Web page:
E-Malt.com News article: 3574
Sweden: A decision on whether Sweden will slash its alcohol taxes by some 40 % is expected in early spring, Sweden's recently appointed finance minister Paer Nuder said Monday, November 1, according to Associated Press. At a gathering of Nordic finance ministers in the historic Villa Bonnier in Stockholm, the finance minister said a decision on alcohol tax could be presented with the government's spring budget. "But we won't take a stance until all the facts are on the table," Nuder said in his first public appearance as Sweden's finance minister.
Nuder said the decision was difficult, but that it was important to consider providing competitive pricing as a way of defending the state-owned alcohol retailer, Systembolaget.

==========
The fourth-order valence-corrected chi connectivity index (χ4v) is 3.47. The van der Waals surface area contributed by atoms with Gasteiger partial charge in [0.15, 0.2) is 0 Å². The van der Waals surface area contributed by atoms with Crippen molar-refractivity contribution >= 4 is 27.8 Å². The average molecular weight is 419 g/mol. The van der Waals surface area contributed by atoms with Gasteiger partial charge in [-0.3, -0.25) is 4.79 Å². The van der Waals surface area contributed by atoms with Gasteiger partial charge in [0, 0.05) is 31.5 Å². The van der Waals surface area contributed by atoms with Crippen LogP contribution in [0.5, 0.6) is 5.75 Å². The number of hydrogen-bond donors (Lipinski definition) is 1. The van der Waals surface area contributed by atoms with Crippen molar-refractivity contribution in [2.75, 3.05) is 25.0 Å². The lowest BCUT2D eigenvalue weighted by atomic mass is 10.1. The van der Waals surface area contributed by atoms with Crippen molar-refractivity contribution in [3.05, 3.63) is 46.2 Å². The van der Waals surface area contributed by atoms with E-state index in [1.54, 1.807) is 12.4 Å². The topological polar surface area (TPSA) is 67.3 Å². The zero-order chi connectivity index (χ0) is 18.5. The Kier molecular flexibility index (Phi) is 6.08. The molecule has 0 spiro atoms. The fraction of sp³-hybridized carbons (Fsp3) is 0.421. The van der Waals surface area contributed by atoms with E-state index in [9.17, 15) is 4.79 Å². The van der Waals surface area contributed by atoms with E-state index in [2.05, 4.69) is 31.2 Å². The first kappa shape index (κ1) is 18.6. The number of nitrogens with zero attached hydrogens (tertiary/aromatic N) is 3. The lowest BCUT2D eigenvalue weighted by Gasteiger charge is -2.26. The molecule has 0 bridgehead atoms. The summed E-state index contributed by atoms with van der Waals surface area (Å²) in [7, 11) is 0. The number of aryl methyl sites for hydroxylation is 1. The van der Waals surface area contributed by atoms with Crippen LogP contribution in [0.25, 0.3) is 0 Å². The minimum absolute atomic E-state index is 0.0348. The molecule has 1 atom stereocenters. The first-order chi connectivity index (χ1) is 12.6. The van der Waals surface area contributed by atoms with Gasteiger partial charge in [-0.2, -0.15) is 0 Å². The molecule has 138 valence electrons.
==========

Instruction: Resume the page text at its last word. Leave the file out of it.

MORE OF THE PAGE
The Nordic countries, especially Norway and Sweden, slap heavy taxes on alcohol to discourage use. However, lower prices and ease of access in other countries are pressing the Nordic governments to cut their alcohol taxes. Norwegian Finance Minister Per-Kristian Foss, however, said that Norway has no plans to cut alcohol taxes in 2005 and that the country will instead "closely monitor what will happen in Sweden because it influences the trade in Norway."
Foss said that Norway hasn't made room for any tax cuts on alcohol in the budget presented for 2005. A budget revision is expected next summer.The Nordic countries have some of the highest taxes on alcohol in Europe and the world, but some recently have been forced to cut the rates, by as much as 40 percent in Finland and Denmark, to meet competition.
The cuts were made to reduce imports from such EU countries as Germany and the newly joined Baltic states, where alcohol taxes are much lower. The reductions also sting the Nordic countries' own tax revenues.
03 November, 2004